Mesut Ozil has opened up about being at the centre of an attempted car-jacking and his explosive resignation from the Germany team following racist abuse. The Arsenal midfielder, his wife Amine and team-mate Sead Kolasinac were involved in a terrifying car-jacking on July 25, two weeks before the Premier League season started. Footage on social media showed Bosnian defender Kolasinac chasing off two moped attackers, who were wearing helmets.
A man admitted in a London court earlier this month to trying to rob Ozil and Kolasinac and will be sentenced in November.
"Sead's reaction was really, really brave because he attacked one of the attackers," Ozil, 31, said in an interview with The Athletic published on Thursday.
"The second one was in front of my car on his moped so I couldn't drive.
"We were newly wed and I was scared about my wife. I was scared about Sead. I wasn't thinking about myself. I was worried they were going to open my wife's door and they tried, so I reached across her to keep it closed."
Ozil, currently out of favour at Arsenal, said although nobody was harmed physically, the incident shook up his wife.
"My wife wanted to get away immediately," said the ex-Germany international.
"She didn't feel safe. Even if I let our dogs into the garden and went out with them she would say, 'Come in, come in, stay in the house.'"
But he said the incident did not make him want to leave London and he plans to stay until his Arsenal contract expires in 2021.
The 2014 World Cup winner has played just two matches this season, fuelling speculation over his long-term future.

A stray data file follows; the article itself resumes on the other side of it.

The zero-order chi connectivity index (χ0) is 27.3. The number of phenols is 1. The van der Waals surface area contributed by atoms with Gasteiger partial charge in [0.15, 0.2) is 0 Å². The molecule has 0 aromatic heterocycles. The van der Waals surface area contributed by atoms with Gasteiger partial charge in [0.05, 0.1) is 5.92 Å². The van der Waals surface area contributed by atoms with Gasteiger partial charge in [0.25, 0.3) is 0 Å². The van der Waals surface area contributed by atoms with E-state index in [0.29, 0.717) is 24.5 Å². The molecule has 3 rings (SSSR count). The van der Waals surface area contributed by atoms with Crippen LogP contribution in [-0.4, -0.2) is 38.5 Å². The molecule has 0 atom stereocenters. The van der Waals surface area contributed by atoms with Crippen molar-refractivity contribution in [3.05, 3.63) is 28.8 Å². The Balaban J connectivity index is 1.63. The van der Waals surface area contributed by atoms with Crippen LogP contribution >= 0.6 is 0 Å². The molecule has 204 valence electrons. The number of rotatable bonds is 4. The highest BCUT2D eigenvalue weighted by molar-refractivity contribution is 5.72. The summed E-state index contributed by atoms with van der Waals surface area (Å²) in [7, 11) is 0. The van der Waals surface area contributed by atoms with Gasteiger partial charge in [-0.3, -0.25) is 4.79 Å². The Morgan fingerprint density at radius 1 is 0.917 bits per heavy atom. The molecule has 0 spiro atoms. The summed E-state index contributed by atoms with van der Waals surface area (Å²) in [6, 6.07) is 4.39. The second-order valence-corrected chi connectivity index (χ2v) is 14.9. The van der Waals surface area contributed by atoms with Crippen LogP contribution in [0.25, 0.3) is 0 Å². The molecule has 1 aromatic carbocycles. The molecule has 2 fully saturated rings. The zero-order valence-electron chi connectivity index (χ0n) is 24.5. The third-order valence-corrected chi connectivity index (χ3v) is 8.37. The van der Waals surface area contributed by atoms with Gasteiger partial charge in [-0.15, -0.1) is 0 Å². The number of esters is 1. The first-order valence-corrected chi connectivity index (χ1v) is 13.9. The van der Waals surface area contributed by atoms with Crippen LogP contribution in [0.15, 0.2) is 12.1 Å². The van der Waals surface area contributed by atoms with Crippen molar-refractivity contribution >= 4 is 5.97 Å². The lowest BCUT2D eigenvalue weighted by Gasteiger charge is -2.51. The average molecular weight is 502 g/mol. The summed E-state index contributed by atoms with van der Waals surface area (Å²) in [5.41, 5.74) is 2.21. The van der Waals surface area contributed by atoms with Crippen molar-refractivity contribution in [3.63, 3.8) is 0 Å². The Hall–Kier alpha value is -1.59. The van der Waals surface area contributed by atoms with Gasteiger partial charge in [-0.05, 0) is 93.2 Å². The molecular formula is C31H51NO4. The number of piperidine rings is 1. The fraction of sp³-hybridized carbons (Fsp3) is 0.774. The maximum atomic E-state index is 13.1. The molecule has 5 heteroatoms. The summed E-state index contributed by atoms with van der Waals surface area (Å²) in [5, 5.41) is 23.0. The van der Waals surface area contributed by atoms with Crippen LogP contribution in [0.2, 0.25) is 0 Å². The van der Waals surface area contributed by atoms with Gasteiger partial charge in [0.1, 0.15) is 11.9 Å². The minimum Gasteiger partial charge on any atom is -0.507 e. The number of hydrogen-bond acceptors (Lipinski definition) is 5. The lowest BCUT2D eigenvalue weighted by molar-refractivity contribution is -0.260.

'Immigrant when we lose'
"When I signed the new deal (in 2018) I thought about it very carefully," he said.
"I didn't want to stay for just one or two more years, I wanted to commit and the club wanted me to do the same.
"You can go through difficult times, like this, but that is no reason to run away and I'm not going to. I'm here until at least 2021."
Ozil spoke of his disappointment at being singled out for blame when Unai Emery's team under-performs.
"If we don't do well in a 'big' game, it's always my fault," said the midfielder, who joined Arsenal from Real Madrid in 2013.
"If that's true, how do you explain our results in the 'big' games when I wasn't involved?
"I know people expect me to offer more, dictate play and make the difference -- I do, too -- but it's not that straightforward."
He also opened up about his shock early retirement from international football following a disastrous 2018 World Cup campaign in which Germany failed to qualify from their group, claiming that he is seen as "a German when we win, but an immigrant when we lose".
Ozil fell out of favour with German fans on the eve of those finals by controversially posing for a picture with Turkish president Recep Tayyip Erdogan.
"I don't say people must love me, but just show respect about what I've done for Germany," said Ozil, who made 92 international appearances.
"My generation changed German football. It became more fun to watch.
"But after the (Erdogan) photo, I felt disrespected and unprotected.
"I was receiving racist abuse -- even from politicians and public figures -- yet nobody from the national team came out and said, 'Hey, stop. This is our player, you can't insult him like that'.
"Racism has always been there, but people used this situation as an excuse to let it out."